2. "Cleave and capture chemistry illustrated through bimetallic-induced fragmentation of tetrahydrofuran”: R. E. Mulvey, V. L. Blair, W. Clegg, A. R. Kennedy, J. Klett, L. Russo, Nature Chemistry, 2010, 2, 588. (Opposite to the “sedation” story in the Science paper, switching to a different bimetallic reagent leads to a catastrophic cleavage of THF, breaking 6 of its 13 bonds. All fragments are captured in novel crystalline bimetallic products).
3. “Regioselective tetrametalation of ferrocene in a single reaction: Extension of s-block inverse crown chemistry to the d-block” : W. Clegg, K. W. Henderson, A. R. Kennedy, R. E. Mulvey, C. T. O'Hara, R. B. Rowlings, D. M. Tooke, Angew. Chem. Int. Ed. 2001, 40, 3902–390. (Previously no known organomagnesium reagent could deprotonate a metallocene, but here using a synergic sodium-magnesiate reagent, ferrocene could be deprotonated not once but four times. The outcome of this remarkable regioselective tetramagnesiation was a new 16-membered inverse crown ring structure).
4. "Directed meta-metalation using alkali-metal-mediated zincation”: D. R. Armstrong, W. Clegg, S. H. Dale, E. Hevia, L. M. Hogg, G. W. Honeyman, R. E. Mulvey, Angew. Chem. Int. Ed. 2006, 45, 3775. (Metallation of substituted aromatic compounds usually occurs at the ortho position. Breaking this rule, this study reveals that deprotonation of anilines can be redirected to a meta site using a bimetallic reagent).
5. “Avante-garde metalating agents: structural basis of alkali-metal-mediated metalation”, R. E. Mulvey, Accounts of Chemical Research 2009, 42, 743. This perspective article summarises the achievements of the Mulvey group in synergic bimetallic chemistry over the past few years.
2011 Appointed to the 1919 Chair of Inorganic Chemistry, University of Strathclyde.
1995 Professor and Head of Inorganic Chemistry, University of Strathclyde.
1993 Senior Lecturer in Chemistry, University of Strathclyde.
1991 Lecturer in Chemistry, University of Strathclyde.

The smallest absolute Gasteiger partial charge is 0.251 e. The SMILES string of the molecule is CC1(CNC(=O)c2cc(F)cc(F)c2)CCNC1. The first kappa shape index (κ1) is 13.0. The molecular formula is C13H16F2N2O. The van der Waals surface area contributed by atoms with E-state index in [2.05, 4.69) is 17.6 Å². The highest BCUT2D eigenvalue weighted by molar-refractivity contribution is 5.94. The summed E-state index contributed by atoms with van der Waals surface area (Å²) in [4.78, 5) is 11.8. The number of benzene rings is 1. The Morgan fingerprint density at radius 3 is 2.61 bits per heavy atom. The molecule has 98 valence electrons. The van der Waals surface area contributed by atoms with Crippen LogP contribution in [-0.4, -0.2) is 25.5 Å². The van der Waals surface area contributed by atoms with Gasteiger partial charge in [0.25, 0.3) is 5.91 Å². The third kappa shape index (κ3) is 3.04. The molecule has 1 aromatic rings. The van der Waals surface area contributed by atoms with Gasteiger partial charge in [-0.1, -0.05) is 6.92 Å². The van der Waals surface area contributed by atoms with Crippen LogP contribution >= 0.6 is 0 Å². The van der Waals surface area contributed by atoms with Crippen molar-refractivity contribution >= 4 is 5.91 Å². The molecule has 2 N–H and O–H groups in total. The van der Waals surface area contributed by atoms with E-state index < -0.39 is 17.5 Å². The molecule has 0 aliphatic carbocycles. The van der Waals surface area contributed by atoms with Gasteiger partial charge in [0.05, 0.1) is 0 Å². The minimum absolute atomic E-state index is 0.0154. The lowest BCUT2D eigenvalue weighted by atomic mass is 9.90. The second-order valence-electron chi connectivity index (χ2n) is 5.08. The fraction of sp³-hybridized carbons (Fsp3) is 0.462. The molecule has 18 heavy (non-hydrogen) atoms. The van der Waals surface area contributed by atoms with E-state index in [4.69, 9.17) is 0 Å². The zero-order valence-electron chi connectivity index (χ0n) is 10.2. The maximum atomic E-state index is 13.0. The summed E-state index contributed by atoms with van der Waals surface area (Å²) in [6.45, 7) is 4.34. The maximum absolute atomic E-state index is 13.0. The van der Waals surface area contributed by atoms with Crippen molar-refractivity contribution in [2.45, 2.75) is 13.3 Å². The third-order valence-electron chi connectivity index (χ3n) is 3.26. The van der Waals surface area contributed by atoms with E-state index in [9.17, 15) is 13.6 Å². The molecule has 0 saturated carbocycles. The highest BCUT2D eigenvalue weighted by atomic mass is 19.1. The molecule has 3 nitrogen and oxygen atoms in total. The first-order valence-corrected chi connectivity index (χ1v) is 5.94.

1986 Royal Society 1983 University Research Fellow, University of Strathclyde.
1984 Senior Research Assistant in Chemistry, University of Durham.
Awards and Fellowships
2013 Gesellschaft Deutscher Chemiker Arfvedson Schlenk Prize (2013): Awarded for “outstanding achievements in discovering synergistic effects of mixed main group metal compositions”.
2009-2014 Royal Society Wolfson Research Merit Award: Awarded for the study of “synergic mixed-metal chemistry: metallation and inverse crown applications”.
2004 Royal Society Leverhulme Trust Senior Research Fellowship: Awarded by the Royal Society for the study of “molecular synergy and inverse crown ring chemistry”.
2002 RSC Main Group Element Award: Given by the Royal Society of Chemistry for “elegant contributions to the metallo-organic and cluster chemistry of the alkali and alkaline earth metals”.
2001 Fellow of the Royal Society of Edinburgh: Elected to the Fellowship of the Royal Society of Edinburgh (FRSE).
1988 RSC Meldola Medal: Given by the Society of Maccabaeans and the Royal Society of Chemistry in respect of work on the synthesis and characterisation of the unprecedented species of lithium oligomer chemistry.
1986 Royal Society 1983 University Research Fellowship: Host institution, University of Strathclyde. Title of research project “Explorative coordination chemistries of Cu(I)/Zn(II) versus the alkaline/alkaline-earth metals”.
1984 The Ritchie Prize (1984): Given on the recommendation of the Chairman of the Department of Pure and Applied Chemistry, University of Strathclyde, to the PhD candidate “who presents the thesis which best combines excellence of scientific work with quality of presentation”.
- Alkali Metal Mediation in Synthesis and Catalysis (Virtual) Bochum, Germany
- External Examiner of Undergraduate Degrees University of Oxford
- Alkali Metal Mediation in Synthesis and Catalysis (Virtual)